U.S. Citizenship

Helping You Navigate the Citizenship Process

Citizenship Guidance You Can Trust

U.S. citizenship (not be confused with permanent residency) affords tremendous benefits, rights, and privileges. There are four different ways that a person can become a U.S. Citizen. However, applications can be denied by U.S. Citizenship and Immigration Services for a variety of reasons. Audrey Allen Immigration’s legal team makes a process that can be long and confusing into a seamless, positive experience. We’re prepared to handle cases for each method of obtaining Citizenship.


An application in which a person not born in the United States voluntarily becomes a U.S. citizen. For foreign-born persons, naturalization is the most common way to become a U.S. citizen. There are several requirements that must be fulfilled before an individual can apply for citizenship. Generally, applicants must be 18 years old and fall into one of the following three basic eligibility categories:

  • 5 years as a permanent resident
  • 3 years as a permanent resident who has been married to and living with a U.S. citizen for at least 3 years OR obtained permanent residency through VAWA 3 years prior
  • Qualifying service in the U.S. Armed Forces

We have experience and success with various complicating factors that may arise throughout the naturalization process including:

  • Issues Affecting Citizenship application (criminal convictions, failure to pay child support, failure to file taxes or owing money to IRS, registration for selective service)
  • Preparation of Disability Exemptions for clients with physical or developmental disability or mental impairments
  • Mandamus actions in federal court for long-pending cases


Acquisition is when a child automatically “acquires” citizenship even though he/she was born outside the United States. However, an application must be filed in order to get documentation of U.S. Citizenship. In order to acquire citizenship, at least one of the child’s parent or grandparent must be a U.S. citizen at the time of the child’s birth and there are several other conditions must be met, which are extremely case dependent. Our team has worked with children both within and outside the United States to obtain documentation of U.S. citizenship through acquisition:

  • Certificates of Citizenship
  • Consular Registration of Birth Abroad


When a parent naturalizes, his or her children (under the age of 18 and living with the parent) may automatically “derive” U.S. citizenship. Generally, foreign-born children under 18 automatically derive U.S. citizenship if:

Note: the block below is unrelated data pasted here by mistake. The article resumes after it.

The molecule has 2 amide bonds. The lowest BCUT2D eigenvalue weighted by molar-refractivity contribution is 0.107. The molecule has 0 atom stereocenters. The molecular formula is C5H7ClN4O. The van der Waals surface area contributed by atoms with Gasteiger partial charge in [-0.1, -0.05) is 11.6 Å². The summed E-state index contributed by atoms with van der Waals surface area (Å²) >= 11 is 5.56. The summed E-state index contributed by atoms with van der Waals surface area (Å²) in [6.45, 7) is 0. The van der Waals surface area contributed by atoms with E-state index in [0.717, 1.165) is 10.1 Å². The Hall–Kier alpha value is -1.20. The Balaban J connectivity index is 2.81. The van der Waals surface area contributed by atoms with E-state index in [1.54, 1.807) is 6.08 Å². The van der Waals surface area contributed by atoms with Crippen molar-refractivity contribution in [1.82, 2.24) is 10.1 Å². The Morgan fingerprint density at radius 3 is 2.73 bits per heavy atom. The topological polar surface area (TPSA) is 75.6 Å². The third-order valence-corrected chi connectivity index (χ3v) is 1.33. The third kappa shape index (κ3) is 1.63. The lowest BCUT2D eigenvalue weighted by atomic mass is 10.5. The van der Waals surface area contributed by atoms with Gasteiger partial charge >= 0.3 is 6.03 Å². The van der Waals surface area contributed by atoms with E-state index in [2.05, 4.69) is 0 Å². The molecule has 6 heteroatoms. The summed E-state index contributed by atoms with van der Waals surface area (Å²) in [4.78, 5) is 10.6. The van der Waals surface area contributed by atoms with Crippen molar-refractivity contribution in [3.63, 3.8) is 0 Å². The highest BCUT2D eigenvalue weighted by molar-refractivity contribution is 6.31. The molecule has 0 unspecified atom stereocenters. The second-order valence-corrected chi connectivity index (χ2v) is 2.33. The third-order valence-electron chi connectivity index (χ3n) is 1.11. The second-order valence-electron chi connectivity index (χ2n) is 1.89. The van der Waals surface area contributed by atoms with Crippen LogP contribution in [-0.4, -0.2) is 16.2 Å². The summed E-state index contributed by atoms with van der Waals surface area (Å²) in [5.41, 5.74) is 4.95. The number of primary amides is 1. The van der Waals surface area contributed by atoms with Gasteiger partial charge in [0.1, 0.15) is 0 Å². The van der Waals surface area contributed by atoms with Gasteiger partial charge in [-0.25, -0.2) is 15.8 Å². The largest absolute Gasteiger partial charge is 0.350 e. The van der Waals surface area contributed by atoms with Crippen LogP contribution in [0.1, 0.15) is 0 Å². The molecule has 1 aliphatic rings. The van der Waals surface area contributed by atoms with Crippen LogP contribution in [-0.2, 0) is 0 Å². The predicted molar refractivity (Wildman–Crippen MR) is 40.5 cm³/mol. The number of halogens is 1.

• The child has U.S. lawful permanent resident status (is a “green card” holder)
  • At least one parent is a U.S. citizen; and
  • The child is living in the United States in the legal and physical custody of a U.S. citizen parent

Birth in the United States

Any person born within the United States (including the territories of Puerto Rico, Guam, the U.S. Virgin Islands, and the Northern Mariana Islands) is automatically granted U.S. citizenship. There is an exemption for children of parents who are foreign diplomats or members of a sovereign Native American tribe.  Our team has experience working with various agencies to obtain documentation of birth in the United States to establish U.S. citizenship.

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Our team is standing by to support your immigration needs. Reach out to us directly for support in Spanish and English.

Call : (267) 405-6600


  • “Audrey and her staff are very efficient and helpful. In less than 4 months, they helped me in my asylum case. Now I can sleep relieved. If you are looking for an immigration attorney, I will advise you to get in touch with Audrey’s office they will help you with whatever thing you may need.”

    MARIA L.
  • “The office of Audrey Allen really came through for my family and me. I had a very rough time through the years finding a lawyer that would really fight for my case. Audrey was very efficient and knowledgeable and her colleagues are top-notch. Audrey went above and beyond for me. She prepared my family and me for all the future possibilities and complications we may encounter along the way. Her detailed communication with me was impeccable. My case, in particular, was complicated. I had a C1 Visa that I did not report to where I was supposed to, and I also had a voluntary deportation I never followed through with. She cleared all of this legally through the courts and gave me a fresh start here in America. I would recommend her to anyone.”